The provisions of the Rules of Procedure lay down the rules for committee operation and sittings (Part Four).
Each committee sets down its own methods of operation with a view to the provisions of the Rules of Procedure. If the Rules of Procedure or rules adopted by an individual committee contain no specific provisions on committee operations, the provisions governing the sittings of Parliament shall apply to committee proceedings, as appropriate.
As a general rule, committees must not meet during plenary sittings.
Sittings are convened by the chair (or, if absent, by the deputy chair) of a committee. Committee sittings must adopt an agenda, just as with the orders of the day for a plenary sitting. A sitting enjoys a quorum if more than half of the members are in attendance. The Act on the National Assembly permits absent committee members to authorise another member to stand proxy. However, no proxy can act on behalf of chairpersons and their deputies.
The participation of government (ministry) representatives in the discussion of various agenda items represents an instrumental aspect of the work of the committees. Heads of various associations and interest groups may also be invited to take part in discussing certain issues. Committees may also invite experts to support their efforts.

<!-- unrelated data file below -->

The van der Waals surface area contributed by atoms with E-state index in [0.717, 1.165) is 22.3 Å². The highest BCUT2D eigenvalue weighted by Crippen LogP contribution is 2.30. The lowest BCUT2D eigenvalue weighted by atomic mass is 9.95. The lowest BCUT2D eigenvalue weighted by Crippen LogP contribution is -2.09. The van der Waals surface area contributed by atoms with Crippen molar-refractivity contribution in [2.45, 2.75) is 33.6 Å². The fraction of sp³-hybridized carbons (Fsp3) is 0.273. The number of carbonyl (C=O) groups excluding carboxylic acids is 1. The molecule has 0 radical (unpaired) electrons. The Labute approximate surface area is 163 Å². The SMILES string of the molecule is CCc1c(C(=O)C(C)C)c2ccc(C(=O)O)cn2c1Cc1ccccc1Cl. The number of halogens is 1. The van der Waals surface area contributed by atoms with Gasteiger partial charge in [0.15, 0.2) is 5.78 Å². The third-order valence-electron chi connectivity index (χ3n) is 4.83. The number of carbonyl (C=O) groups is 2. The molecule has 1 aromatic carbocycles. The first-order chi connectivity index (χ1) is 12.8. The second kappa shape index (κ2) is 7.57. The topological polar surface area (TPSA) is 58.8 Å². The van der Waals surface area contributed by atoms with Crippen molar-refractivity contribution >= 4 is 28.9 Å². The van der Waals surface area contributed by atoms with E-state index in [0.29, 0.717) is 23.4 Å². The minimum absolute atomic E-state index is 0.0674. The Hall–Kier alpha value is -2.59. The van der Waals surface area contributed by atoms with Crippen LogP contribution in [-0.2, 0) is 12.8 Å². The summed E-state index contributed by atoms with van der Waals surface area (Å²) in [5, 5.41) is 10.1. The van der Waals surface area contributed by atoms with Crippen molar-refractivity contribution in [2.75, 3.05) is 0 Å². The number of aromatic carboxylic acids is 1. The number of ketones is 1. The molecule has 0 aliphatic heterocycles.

Since April 2012, committee sittings have been open to both the press and any interested party. Committees may order a closed sitting, however, to protect state secrets and official information or any specific data (closed sittings are standard for the committees on national security and immunity). Committees draft reports on their deliberations, adopt recommendations and make decisions. Minutes from Committee sittings are taken verbatim and posted publicly on the National Assembly website (www.parlament.hu).
Unless otherwise provided by Parliament or a committee, the operation of ad hoc committees and committees of inquiry shall be subject, as applicable, to the rules governing the operation of standing committees. Once formed, ad hoc committees and committees of inquiry normally lay down procedural rules to regulate their operation so as to minimise debate on such matters in the course of their activities.